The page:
Michael B Jordan on Creed II: It's an adjustment when you have your privacy taken away
He's the star of Creed II and hot property in Hollywood, but the uber-talented Michael B Jordan is taking it all in his stride. Here, he talks fighting, fame and films with Gemma Dunn
WHEN Sylvester Stallone revealed his plans to retire Rocky Balboa as Creed II opened recently, fans of the franchise were left saddened. The veteran actor, who has played the world's most celebrated fictional boxer since 1976, dropped the bombshell via Instagram, where he told his eight million followers: "It's been my ultimate privilege to have been able to create and play this meaningful character."
"Though it breaks my heart, sadly all things must pass... and end," added the 72-year-old, alongside a video of the speech he gave to his Creed II co-stars.
Suggesting his appearance in the blockbuster reboot will be his last, Stallone has insisted his lead, Michael B Jordan, will now "carry the mantle". And it seems the 31-year-old star is suitably flattered.
"It's an honour, honestly," says Jordan, who put in a knockout performance as boxer Adonis Creed in the original Rocky spin-off and returns to the title role in Creed II, now showing in cinemas across Ireland.
"I know what that character and that franchise means to him – and for him to see that same potential inside of me, I think it's a big deal.
"I didn't expect him to say that and he did, so it caught me off guard. But it feels special; it's something I take seriously. He knows that I'm gonna do him justice."
If the Californian's previous efforts are anything to go by, there's no doubt he will. Hot on the heels of Creed's success in 2016, Creed II, this time directed by Steven Caple Jr, sees Jordan take on the next chapter of the Adonis Creed story, which follows the young boxer's life inside and outside of the ring as he deals with newfound fame, family, his father's legacy, and his continuing quest to become a champion.
But to defend his acquired world title, Creed must fight a worthy opponent. Hence the introduction of Viktor Drago: a young, undefeated heavyweight contender, played by real-life sports enthusiast Florian 'Big Nasty' Munteanu.
He's the son of Ivan Drago (played by Dolph Lundgren), the Russian boxer who killed Adonis's father Apollo in the ring three decades earlier. Deciding he has a score to settle, Adonis prepares, with the help of trainer, Rocky, for a showdown.
"I think Adonis has felt like an underdog ever since he became champion," says Jordan of his character. "I don't think he ever felt like a champ. He never felt like he was the sure-win, which is an interesting thing to play. "He's always felt like he has something to prove.
"And out of nowhere, this blast from the past arrives which forces Adonis to go down a dark road, to really reflect on and figure out why he fights," adds Jordan, who earlier this year received critical acclaim for his portrayal of villain Erik Killmonger in Marvel's Black Panther.
"This film shows that sometimes you have to go through darkness and the fire to realise what's important."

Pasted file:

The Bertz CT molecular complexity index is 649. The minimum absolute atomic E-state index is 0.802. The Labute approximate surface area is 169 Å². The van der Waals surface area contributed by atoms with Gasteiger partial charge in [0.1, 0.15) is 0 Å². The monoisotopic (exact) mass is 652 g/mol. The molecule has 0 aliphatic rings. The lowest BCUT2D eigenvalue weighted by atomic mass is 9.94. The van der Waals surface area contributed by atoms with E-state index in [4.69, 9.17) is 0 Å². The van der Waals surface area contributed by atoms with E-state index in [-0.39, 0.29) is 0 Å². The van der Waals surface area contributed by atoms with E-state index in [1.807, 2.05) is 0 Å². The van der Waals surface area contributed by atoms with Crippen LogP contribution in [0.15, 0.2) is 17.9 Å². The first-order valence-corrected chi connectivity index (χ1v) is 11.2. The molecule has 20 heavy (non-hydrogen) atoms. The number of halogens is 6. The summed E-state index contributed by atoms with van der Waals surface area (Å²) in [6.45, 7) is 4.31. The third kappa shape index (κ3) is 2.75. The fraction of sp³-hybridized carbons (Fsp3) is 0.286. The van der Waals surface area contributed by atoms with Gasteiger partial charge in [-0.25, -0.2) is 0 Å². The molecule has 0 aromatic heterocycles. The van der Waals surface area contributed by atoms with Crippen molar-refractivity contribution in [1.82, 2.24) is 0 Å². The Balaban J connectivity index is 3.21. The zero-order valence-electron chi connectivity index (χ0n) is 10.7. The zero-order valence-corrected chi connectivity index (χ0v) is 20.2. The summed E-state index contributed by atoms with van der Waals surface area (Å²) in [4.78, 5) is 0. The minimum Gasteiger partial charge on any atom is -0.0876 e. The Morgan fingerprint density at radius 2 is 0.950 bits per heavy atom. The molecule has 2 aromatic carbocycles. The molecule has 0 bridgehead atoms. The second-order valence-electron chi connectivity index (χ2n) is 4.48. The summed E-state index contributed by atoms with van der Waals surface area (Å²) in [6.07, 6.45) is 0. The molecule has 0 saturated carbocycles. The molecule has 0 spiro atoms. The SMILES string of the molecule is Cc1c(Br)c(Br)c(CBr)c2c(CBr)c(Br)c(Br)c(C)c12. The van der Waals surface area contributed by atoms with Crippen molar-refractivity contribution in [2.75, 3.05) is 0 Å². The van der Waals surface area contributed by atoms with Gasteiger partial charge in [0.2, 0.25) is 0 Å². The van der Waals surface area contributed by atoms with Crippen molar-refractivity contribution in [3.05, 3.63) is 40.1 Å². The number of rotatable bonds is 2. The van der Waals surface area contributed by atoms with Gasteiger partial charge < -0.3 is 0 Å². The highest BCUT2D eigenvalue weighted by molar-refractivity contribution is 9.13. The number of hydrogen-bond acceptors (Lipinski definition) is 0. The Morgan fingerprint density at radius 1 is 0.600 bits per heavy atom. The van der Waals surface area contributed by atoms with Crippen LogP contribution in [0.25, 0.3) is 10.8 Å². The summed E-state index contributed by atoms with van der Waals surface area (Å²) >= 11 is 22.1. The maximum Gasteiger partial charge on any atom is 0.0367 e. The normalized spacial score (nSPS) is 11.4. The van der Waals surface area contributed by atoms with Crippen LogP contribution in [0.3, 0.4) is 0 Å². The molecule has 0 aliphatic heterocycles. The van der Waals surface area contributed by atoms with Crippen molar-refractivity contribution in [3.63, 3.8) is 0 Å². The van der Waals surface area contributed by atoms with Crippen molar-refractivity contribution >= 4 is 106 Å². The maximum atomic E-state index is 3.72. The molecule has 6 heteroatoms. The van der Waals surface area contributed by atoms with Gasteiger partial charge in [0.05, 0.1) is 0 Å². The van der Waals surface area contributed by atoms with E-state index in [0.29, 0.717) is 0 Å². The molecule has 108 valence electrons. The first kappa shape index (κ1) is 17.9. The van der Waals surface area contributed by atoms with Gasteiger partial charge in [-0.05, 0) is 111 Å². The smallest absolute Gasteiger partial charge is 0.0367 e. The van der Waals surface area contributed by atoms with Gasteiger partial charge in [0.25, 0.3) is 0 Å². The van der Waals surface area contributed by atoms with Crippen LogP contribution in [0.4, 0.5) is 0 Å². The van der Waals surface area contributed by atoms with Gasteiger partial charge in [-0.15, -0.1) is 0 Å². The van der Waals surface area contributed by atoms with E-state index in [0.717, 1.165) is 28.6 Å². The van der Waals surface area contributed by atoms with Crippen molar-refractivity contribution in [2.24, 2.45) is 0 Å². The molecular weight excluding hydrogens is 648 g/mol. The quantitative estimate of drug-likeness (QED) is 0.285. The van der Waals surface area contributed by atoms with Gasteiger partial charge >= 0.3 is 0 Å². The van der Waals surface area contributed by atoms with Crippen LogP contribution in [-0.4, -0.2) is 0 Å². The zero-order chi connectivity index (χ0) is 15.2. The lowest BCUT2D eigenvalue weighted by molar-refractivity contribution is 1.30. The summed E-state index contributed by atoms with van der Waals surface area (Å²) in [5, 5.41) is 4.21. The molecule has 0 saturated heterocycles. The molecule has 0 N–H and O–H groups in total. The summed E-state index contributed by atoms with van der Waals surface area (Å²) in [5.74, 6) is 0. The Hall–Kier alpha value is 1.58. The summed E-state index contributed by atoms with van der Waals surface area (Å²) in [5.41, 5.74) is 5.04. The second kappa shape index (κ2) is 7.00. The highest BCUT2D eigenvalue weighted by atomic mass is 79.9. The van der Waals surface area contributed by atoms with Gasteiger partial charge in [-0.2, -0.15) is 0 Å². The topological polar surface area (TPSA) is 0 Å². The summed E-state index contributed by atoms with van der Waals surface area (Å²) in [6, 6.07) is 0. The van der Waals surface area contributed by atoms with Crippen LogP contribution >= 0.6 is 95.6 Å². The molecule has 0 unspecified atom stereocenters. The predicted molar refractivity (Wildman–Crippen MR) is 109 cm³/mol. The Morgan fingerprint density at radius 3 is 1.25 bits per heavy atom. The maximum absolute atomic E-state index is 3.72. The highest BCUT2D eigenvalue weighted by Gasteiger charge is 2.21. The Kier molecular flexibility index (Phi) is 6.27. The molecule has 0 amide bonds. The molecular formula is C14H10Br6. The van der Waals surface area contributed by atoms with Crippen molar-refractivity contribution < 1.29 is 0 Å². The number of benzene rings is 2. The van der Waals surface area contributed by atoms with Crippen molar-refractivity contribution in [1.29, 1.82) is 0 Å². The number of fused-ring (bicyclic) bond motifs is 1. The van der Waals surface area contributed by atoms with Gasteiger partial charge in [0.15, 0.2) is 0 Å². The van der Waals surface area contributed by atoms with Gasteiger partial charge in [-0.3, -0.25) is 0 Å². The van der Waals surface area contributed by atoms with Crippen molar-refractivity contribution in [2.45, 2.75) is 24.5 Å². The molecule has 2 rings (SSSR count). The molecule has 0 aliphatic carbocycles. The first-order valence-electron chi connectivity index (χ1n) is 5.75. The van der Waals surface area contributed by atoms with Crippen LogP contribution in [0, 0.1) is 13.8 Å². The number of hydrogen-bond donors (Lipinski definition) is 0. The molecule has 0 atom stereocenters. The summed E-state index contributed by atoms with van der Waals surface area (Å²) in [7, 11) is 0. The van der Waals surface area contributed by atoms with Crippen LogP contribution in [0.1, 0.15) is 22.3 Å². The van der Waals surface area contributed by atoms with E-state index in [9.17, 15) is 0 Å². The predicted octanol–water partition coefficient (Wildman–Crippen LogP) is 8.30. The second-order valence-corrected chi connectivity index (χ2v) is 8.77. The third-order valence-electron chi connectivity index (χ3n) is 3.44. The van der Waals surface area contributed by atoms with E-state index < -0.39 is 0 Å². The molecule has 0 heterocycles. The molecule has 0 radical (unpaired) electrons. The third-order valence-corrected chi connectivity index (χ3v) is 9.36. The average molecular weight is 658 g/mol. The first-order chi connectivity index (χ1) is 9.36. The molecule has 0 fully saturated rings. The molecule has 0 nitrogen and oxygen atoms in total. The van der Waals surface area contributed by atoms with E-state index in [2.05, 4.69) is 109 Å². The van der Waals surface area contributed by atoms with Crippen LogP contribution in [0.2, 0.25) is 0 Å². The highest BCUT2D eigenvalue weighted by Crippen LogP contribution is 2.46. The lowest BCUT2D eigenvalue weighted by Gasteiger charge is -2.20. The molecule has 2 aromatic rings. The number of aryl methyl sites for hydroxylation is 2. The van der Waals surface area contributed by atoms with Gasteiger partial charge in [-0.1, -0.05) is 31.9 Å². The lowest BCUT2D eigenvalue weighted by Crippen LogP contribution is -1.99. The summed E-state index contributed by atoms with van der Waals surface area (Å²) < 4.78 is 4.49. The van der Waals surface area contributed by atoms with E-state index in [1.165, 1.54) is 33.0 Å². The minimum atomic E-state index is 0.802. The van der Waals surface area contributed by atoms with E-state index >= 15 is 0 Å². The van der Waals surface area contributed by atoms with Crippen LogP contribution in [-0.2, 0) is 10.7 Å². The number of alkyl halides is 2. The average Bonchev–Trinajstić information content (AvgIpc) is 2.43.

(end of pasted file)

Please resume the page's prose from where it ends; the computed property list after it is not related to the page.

But to get back in the ring, full stop, was going to take some serious training, especially if Jordan was to square up opposite newbie Munteanu – a 6'4" Romanian-born, German-raised boxer by trade.
"For the first [film], there's no way I could imagine what I was going to be doing – the second time around, it was worse," he confesses, with a laugh.
"I have to believe when I was stepping into the ring, I am a fighter. I would work out to exhaustion day in and day out, sometimes twice a day, going home with swollen knuckles and all."
Jordan adds: "A boxer has a certain look and has to make a certain weight. To get in shape for this one, we definitely amped up the cardio along with the boxing, which itself is an amazing workout, two times a day, every day for six weeks."
But fitness aside, the high-action fight scenes still resulted in a number of hospital visits – on both sides. Not that it left Jordan deterred.
"It's a badge of honour, honestly," he says, smiling. "We're making an action film and if you're not getting hurt, then you ain't trying hard enough. So I feel like it just means that we were putting it all on the line for the perfect shot. For the perfect scene."
Has he had any pinch-yourself moments, given the success the Creed role has earned him?
"I think the first time I finished the fight scenes, in the first movie, was a pinch-myself moment of like, 'Oh, we did that'. Especially working with director Ryan [Coogler]," he says.
"That was our second film we've done together [the pair previously collaborated on Fruitvale Station and have since joined forces for Black Panther] and I felt like, 'We did it again'. It was such an accomplishment."
The fact he served as an executive producer on Creed II also left him feeling "more conscious" of his involvement, he says.
"I've always been producing or always trying to add to the story or character of the film in some type of way. I'm a team player, so I just want, as a whole, for the movie to do well.
"For me, you've got to do it one movie at a time, one scene at a time, and just try to do your best. Give it your all, every day. And at the end of it, if you've got something great, then people are going to let you know."
As for the fame, Jordan, who is in high demand in Hollywood, is taking it in his stride.
"I'm the same guy, I'm not changing," he says. "It's an adjustment when you have your privacy taken away but that's what comes with it.
"I love my fans, I love the love that I get for what I do, so I just try to reciprocate it as much as possible. You've got to throw your energy back out into the universe and it will send it back to you."
:: Creed II is out in cinemas now.